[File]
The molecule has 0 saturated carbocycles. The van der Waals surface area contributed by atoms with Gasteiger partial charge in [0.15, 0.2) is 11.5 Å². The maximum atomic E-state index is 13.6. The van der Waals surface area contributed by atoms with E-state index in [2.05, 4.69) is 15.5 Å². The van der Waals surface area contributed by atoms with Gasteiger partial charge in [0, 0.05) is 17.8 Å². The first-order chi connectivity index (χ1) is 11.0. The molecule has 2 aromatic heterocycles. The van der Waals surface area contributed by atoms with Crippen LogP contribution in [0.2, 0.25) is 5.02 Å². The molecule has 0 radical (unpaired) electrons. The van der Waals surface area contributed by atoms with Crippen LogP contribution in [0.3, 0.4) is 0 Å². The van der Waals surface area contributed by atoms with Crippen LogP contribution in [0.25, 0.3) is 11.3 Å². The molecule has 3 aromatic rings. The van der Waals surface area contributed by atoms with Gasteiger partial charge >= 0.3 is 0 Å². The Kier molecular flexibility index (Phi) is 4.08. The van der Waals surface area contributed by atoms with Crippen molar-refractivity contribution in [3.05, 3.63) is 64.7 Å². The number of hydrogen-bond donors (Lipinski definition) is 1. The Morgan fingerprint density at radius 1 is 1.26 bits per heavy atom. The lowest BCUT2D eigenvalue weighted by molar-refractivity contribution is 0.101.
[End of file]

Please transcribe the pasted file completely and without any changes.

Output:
The molecule has 0 saturated carbocycles. The van der Waals surface area contributed by atoms with Gasteiger partial charge in [0.15, 0.2) is 11.5 Å². The maximum atomic E-state index is 13.6. The van der Waals surface area contributed by atoms with E-state index in [2.05, 4.69) is 15.5 Å². The van der Waals surface area contributed by atoms with Gasteiger partial charge in [0, 0.05) is 17.8 Å². The first-order chi connectivity index (χ1) is 11.0. The molecule has 2 aromatic heterocycles. The van der Waals surface area contributed by atoms with Crippen LogP contribution in [0.2, 0.25) is 5.02 Å². The molecule has 0 radical (unpaired) electrons. The van der Waals surface area contributed by atoms with Crippen LogP contribution in [0.3, 0.4) is 0 Å². The van der Waals surface area contributed by atoms with Crippen LogP contribution in [0.25, 0.3) is 11.3 Å². The molecule has 3 aromatic rings. The van der Waals surface area contributed by atoms with Gasteiger partial charge >= 0.3 is 0 Å². The Kier molecular flexibility index (Phi) is 4.08. The van der Waals surface area contributed by atoms with Crippen molar-refractivity contribution in [3.05, 3.63) is 64.7 Å². The number of hydrogen-bond donors (Lipinski definition) is 1. The Morgan fingerprint density at radius 1 is 1.26 bits per heavy atom. The lowest BCUT2D eigenvalue weighted by molar-refractivity contribution is 0.101.